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"Why are not more people using the Vetiver System technology"

Tuesday, December 9, 2008

The Vetiver System has come a long way over the past 20 years and there are a lot of users applying the technology for different purposes. We know that most users, once using it correctly, are avid fans of the technology. The question is "why are not more people using the technology"? "Why is it not being used at an accelerated rate"? or "is it?"


We are asked people from a round the world (see blog of November 15 2008), here follows a summary of their responses in order of importance:

  1.  Lack of knowledge and technology dissemination: this covers a wide range, including ignorance of the technology by administrators, policy makers and planners, uninformed technical professionals and lack of profession endorsement, teaching and learning limitations in universities and schools, limited press coverage, absence of mass marketing, and lack of publications (language barriers). Not using modern marketing tools. 
  2. Leadership: New technology introduction requires far sighted leadership with vision and commitment. A committed lead organization is required. Good NGOs and private sector companies can often do this best. Rarely found in government organization.
  3. Corruption: Not always, but VS is often seen as a low cost technology that does not attract high budget allocations, and therefore the opportunities and attractiveness for corrupt practices are much less than for high cost alternatives.
  4. Technology: Majority of solutions have in the past an engineering base. Most engineers have not been trained in bio-engineering solutions, particularly those that are low cost. Low cost biological solutions are often seen as too simple and as such are unattractive. Again applying low cost solutions result in lower fees for designers and executing contractors. Many higher cost solutions do not always last long and have to be replaced. – that is good for business!
  5. Specifications: Engineers In particular like clear specification. Specifications and standards should be followed – Bad application generally results in failure and detracts potential users. Site specificity is important. Often rather general standards are given and followed, and if not properly supervised and fine tuned can lead to failure.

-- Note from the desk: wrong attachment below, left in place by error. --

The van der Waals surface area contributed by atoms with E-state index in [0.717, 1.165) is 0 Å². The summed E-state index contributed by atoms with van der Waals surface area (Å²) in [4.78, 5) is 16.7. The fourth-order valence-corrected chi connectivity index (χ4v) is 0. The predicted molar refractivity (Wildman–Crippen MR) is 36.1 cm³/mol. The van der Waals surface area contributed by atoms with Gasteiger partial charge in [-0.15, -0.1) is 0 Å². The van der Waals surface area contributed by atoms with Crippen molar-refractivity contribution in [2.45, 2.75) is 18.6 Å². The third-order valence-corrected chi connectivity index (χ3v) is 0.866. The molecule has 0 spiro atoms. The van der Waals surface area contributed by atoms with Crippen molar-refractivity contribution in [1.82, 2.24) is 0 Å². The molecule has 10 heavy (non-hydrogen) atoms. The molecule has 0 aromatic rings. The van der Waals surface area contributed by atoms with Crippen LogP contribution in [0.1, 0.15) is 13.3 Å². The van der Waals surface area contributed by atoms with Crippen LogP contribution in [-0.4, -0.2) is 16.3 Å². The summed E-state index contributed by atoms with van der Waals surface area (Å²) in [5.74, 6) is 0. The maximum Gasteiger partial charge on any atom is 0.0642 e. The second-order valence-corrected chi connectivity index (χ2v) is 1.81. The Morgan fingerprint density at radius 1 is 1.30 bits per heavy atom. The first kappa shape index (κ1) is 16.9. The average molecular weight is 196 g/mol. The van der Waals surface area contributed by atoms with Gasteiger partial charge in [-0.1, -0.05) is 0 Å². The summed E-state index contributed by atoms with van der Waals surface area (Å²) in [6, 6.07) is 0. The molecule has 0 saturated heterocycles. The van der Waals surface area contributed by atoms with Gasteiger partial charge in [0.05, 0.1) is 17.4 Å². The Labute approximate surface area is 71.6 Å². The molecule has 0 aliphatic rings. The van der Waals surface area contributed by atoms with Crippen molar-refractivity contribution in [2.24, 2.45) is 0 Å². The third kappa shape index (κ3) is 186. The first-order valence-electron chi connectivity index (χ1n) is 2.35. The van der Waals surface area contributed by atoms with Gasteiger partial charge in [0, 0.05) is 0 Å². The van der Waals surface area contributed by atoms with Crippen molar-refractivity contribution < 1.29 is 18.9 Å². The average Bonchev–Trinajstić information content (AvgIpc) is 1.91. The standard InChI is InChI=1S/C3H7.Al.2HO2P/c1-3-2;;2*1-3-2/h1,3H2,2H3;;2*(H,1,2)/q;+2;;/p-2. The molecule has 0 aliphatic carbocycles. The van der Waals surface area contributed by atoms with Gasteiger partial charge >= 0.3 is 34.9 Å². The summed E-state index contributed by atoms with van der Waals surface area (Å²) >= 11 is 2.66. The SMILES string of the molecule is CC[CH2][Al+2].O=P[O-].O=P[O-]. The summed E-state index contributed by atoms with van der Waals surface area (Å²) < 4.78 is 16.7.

6. Multipurpose use: Two sides to this one. For some potential user groups such as railway and highway engineers it is best to have narrowly focused workshops and training on the application at hand. For other users such as farmers and rural planners there is a need to look at the wider aspects and the multi benefits that are possible from VS. In other words sometime the focus and the message is not right.
  7. Plant Propagation: Because Vetiver has to be vegetatively propagated an upfront investment and lead time is required. This can be a detraction. However there are plenty of demonstrations showing that small farmer private nurseries can be quickly established if there is a guaranteed market.
  8. Invasive species and native plant syndrome: This is more of a problem in developed countries. Sometimes deliberate miscasting of Vetiver as an invasive species (this has quietened in recent years). Many government projects in the US will only use native plants. Also well entrenched vested interest in other more “profitable” technology works hard to keep VS out.
  9. Research: Some research has been very adequate, in some cases government research staff have shown little interest – conflicting agendas, jeolousy, scientists without vision, research lagging behind field developments.
  10. Silver bullet: Overselling technology, this can be a problem. But generally occurs when the recipient is looking for problems. VS will do many things, but is sometimes deliberately misapplied in the hope of failure – then the failing silver bullet. However there are cases where Vetiver has been used in very marginal climatic areas (arid) with poor results. (Note: the terminology – magic grass – was not invented by TVNI)
  11. High profile demonstrations and projects: In some countries the lack of large scale examples can result in lowering of potential user interest.
  12. Economic Benefits: Economic benefits are not always obvious to he user, particularly small farmers with limited education. Larger users need to understand the benefits and value that Vetiver provides them in future cost saving and environmental benefits.


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